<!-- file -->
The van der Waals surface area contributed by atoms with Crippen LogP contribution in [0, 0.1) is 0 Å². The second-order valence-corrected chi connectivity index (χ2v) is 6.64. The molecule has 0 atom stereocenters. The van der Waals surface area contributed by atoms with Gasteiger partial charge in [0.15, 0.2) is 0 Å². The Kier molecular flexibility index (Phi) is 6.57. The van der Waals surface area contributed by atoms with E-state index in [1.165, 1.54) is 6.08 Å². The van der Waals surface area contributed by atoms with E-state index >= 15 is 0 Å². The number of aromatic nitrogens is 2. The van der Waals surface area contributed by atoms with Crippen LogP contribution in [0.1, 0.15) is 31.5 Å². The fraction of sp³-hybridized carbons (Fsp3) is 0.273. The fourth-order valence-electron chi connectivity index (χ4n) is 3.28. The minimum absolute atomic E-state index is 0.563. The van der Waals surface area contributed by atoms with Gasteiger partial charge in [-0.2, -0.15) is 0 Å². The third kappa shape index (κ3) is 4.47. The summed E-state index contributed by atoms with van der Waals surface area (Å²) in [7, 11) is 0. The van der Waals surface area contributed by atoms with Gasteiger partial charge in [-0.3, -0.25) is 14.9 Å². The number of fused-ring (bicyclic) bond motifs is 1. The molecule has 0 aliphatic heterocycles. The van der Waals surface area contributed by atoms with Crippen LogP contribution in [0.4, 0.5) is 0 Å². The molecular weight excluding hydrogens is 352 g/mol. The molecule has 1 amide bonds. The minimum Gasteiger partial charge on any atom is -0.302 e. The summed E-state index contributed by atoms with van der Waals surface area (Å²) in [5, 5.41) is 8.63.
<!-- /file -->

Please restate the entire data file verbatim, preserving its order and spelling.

The van der Waals surface area contributed by atoms with Crippen LogP contribution in [0, 0.1) is 0 Å². The second-order valence-corrected chi connectivity index (χ2v) is 6.64. The molecule has 0 atom stereocenters. The van der Waals surface area contributed by atoms with Gasteiger partial charge in [0.15, 0.2) is 0 Å². The Kier molecular flexibility index (Phi) is 6.57. The van der Waals surface area contributed by atoms with E-state index in [1.165, 1.54) is 6.08 Å². The van der Waals surface area contributed by atoms with E-state index >= 15 is 0 Å². The number of aromatic nitrogens is 2. The van der Waals surface area contributed by atoms with Crippen LogP contribution in [0.1, 0.15) is 31.5 Å². The fraction of sp³-hybridized carbons (Fsp3) is 0.273. The fourth-order valence-electron chi connectivity index (χ4n) is 3.28. The minimum absolute atomic E-state index is 0.563. The van der Waals surface area contributed by atoms with Gasteiger partial charge in [-0.2, -0.15) is 0 Å². The third kappa shape index (κ3) is 4.47. The summed E-state index contributed by atoms with van der Waals surface area (Å²) in [7, 11) is 0. The van der Waals surface area contributed by atoms with Gasteiger partial charge in [-0.3, -0.25) is 14.9 Å². The number of fused-ring (bicyclic) bond motifs is 1. The molecule has 0 aliphatic heterocycles. The van der Waals surface area contributed by atoms with Crippen LogP contribution in [0.4, 0.5) is 0 Å². The molecular weight excluding hydrogens is 352 g/mol. The molecule has 1 amide bonds. The minimum Gasteiger partial charge on any atom is -0.302 e. The summed E-state index contributed by atoms with van der Waals surface area (Å²) in [5, 5.41) is 8.63.